I fondly remember my “lunches with Luna” during the summer of 2014. Luna was a red fox who had been hit by a car and injured very badly. Her rear leg was broken, requiring surgery and hospitalization for an extended period of time. The leg bone did not heal correctly, and Luna was left with a limp and mistrust of humans who had caused such pain. When I met her, she was in the large chain link enclosure specially designed for foxes. The Snowdon Board of Directors, in conjunction with Idaho Fish & Game, had determined that Luna’s injury rendered her non-releasable to the wild. Accordingly, the Snowdon staff was instructed to encourage Luna’s socialization to human contact so that she could become an educational animal. Years earlier, Snowdon had an educational fox named Maizey, who was very friendly toward humans and regularly visited children’s classrooms. I saw her on many occasions out and about in town with Snowdon founder Linda DeEulis. They were a delightful pair! Remembering this, I didn’t give much thought to Luna following in her predecessor’s footsteps. I asked the interns if I and my friend could help socialize Luna during our weekly volunteer visits to Snowdon that summer. And thus we began a weekly routine of having our sack lunches with Luna in her enclosure.
At first, we just wanted Luna to be comfortable around us. She was not. Her nervous energy kept her panting and pacing back and forth as we calmly watched. We offered her food, which she suspiciously took from us before running off to bury it. As we learned her food favorites – cheeses, the meats from my friend’s sandwiches, hard-boiled eggs, and dog treats – Luna came closer and closer, but never quite close enough for us to touch. The interns, who also spent many hours with Luna, showed us her play toys – stuffed animals, balls, and the always-popular stick with a feather on a string. She loved pouncing after the toys. Several times she even playfully grabbed my ponytail from the back, probably envisioning ambushing a bushy-tailed woodrat. I took this as a positive sign that she was getting more comfortable around us. But by the end of the summer, it was clear to everyone that Luna did not truly enjoy being around humans. You could just tell by the look on her face that she wanted a different life. Her nervousness and distrust were evident.
Everyone collectively made the decision that Luna would not become a classroom ambassador. It wasn’t fair to her to remain captive in a gravel environment surrounded by chain link. Besides, Snowdon’s mission is to “Rescue, Rehabilitate, and Release,” with a secondary emphasis on education. I fully supported the idea of a “soft release” for her. She had demonstrated hunting skills in her pen by snatching an occasional chipmunk or bird who had ventured too closely to snack on Luna’s food. And the girl could dig! She buried more food than a barrel of nut-hoarding squirrels. The plan was to transfer Luna to the 1-acre enclosure for a period of about six months, determine if she would be able to successfully hunt for her food despite the broken leg, and then if all went well, open the gate next spring and set her free. She could hang around the sanctuary for food if she pleased or wander off in her own direction.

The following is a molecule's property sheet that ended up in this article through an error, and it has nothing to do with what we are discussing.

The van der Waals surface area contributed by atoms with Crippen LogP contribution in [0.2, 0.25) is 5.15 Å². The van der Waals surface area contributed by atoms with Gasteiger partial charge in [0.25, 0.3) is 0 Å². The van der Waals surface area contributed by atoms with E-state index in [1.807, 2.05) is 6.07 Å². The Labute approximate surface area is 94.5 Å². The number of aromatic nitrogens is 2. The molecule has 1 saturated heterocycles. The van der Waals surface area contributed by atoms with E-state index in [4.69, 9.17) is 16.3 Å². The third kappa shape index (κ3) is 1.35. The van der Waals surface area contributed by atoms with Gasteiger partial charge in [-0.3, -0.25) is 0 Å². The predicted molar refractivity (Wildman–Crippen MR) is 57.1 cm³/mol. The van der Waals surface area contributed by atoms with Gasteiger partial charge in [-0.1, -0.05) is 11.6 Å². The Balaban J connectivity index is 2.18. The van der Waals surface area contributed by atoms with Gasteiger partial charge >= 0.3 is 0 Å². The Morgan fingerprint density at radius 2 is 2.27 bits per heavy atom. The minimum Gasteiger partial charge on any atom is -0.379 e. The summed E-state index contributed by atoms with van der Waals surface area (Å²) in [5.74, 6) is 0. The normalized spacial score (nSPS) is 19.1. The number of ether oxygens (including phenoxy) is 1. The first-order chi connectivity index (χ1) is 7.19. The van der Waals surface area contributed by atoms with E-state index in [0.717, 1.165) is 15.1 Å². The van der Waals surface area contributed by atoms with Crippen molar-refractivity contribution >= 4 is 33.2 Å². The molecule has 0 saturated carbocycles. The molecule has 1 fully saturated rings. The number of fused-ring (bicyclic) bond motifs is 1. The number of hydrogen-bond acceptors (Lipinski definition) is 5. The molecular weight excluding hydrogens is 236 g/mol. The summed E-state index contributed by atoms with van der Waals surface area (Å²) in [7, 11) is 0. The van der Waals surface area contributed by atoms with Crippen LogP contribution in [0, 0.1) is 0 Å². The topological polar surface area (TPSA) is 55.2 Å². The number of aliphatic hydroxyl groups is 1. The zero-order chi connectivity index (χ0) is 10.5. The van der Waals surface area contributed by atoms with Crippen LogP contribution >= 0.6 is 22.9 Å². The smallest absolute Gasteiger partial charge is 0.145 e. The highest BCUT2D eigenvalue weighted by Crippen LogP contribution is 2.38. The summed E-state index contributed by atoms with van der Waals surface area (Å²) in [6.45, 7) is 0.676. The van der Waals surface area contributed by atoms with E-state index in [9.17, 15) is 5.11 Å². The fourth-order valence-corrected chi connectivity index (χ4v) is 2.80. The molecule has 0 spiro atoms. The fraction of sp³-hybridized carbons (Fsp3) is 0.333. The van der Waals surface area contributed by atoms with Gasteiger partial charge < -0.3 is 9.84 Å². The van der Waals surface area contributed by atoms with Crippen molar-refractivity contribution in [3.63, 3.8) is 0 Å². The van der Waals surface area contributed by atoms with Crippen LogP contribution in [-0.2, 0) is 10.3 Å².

I made sure to be there for her transfer into the 1-acre pen. It has a forest canopy of larch, lodgepole pine, and spruce, as well as a healthy understory of huckleberry bushes and ninebark. When Luna was released, she immediately ran off and disappeared into the bushes. Kelsey, one of Snowdon’s incredible interns, decided that Luna should have her favorite toy, a pink stuffed bunny. She ran and retrieved the bunny from Luna’s old cage and brought it to the new habitat. We all called for Luna. I don’t think any of us expected to see her. But amazingly, Luna appeared from the bushes and went straight to her pink bunny toy, which was lying in some long grass that had flattened out into a soft bed during the fall weather. She latched onto the bunny and rolled onto her back in that grass. Now, if you can just picture what a face of pure contentment might look like on a fox, Luna had it. It was the very first time I saw her relax and smile! She lolled around in the grass and looked at us with an expression that spoke of gratitude. We had never realized that the entire time she spent at our sanctuary, not to mention her long stint at the vet clinic, she was without grass. She had only known cold, hard steel, concrete, or gravel floors. What a huge oversight on our part! That day, Luna’s actions imprinted on us that we humans need to do better at providing rehabilitating animals a more natural environment. Without it, they may never thrive.
I think everyone expected to spend many more hours with Luna in her new habitat now that she was relaxed. I really wanted to see her begin to thrive. But Luna had her own plans. It wasn’t more than a few days later that the interns discovered Luna was gone. A quick inspection revealed that she had found the one spot in the enclosure that was vulnerable to digging under the fence. The vast majority of the enclosure has chain link fencing buried at the base of the vertical fencing to prevent digging. Except for that one tiny spot, literally no more than 5 inches wide… Luna had released herself! She deftly dug a small hole and slipped out. We all hoped beyond hope that we’d see her again, coming back for a visit or for food. It would be so great to know she was doing well on her own. But Luna needed to leave our presence to fully heal. She was never seen again. With her special skills and wild spirit, we can have no doubt she is living the good life.